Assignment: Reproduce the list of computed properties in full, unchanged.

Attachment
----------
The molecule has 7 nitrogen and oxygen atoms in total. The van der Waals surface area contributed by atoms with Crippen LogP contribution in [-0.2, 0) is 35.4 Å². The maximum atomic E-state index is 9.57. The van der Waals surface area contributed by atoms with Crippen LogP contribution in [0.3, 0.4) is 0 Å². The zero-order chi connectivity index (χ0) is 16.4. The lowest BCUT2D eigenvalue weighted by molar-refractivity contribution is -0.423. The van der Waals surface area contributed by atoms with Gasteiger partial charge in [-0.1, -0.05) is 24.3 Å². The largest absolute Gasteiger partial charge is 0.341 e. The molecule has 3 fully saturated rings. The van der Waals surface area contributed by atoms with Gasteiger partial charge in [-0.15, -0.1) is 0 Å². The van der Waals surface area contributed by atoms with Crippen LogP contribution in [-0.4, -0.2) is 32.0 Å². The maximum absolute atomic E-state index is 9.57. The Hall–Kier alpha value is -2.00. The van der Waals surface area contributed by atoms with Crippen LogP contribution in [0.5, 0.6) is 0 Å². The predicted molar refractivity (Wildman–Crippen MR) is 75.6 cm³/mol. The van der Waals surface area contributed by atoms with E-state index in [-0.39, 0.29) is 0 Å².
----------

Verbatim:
The molecule has 7 nitrogen and oxygen atoms in total. The van der Waals surface area contributed by atoms with Crippen LogP contribution in [-0.2, 0) is 35.4 Å². The maximum atomic E-state index is 9.57. The van der Waals surface area contributed by atoms with Crippen LogP contribution in [0.3, 0.4) is 0 Å². The zero-order chi connectivity index (χ0) is 16.4. The lowest BCUT2D eigenvalue weighted by molar-refractivity contribution is -0.423. The van der Waals surface area contributed by atoms with Gasteiger partial charge in [-0.1, -0.05) is 24.3 Å². The largest absolute Gasteiger partial charge is 0.341 e. The molecule has 3 fully saturated rings. The van der Waals surface area contributed by atoms with Gasteiger partial charge in [-0.15, -0.1) is 0 Å². The van der Waals surface area contributed by atoms with Crippen LogP contribution in [-0.4, -0.2) is 32.0 Å². The maximum absolute atomic E-state index is 9.57. The Hall–Kier alpha value is -2.00. The van der Waals surface area contributed by atoms with Crippen LogP contribution in [0.5, 0.6) is 0 Å². The predicted molar refractivity (Wildman–Crippen MR) is 75.6 cm³/mol. The van der Waals surface area contributed by atoms with E-state index in [-0.39, 0.29) is 0 Å².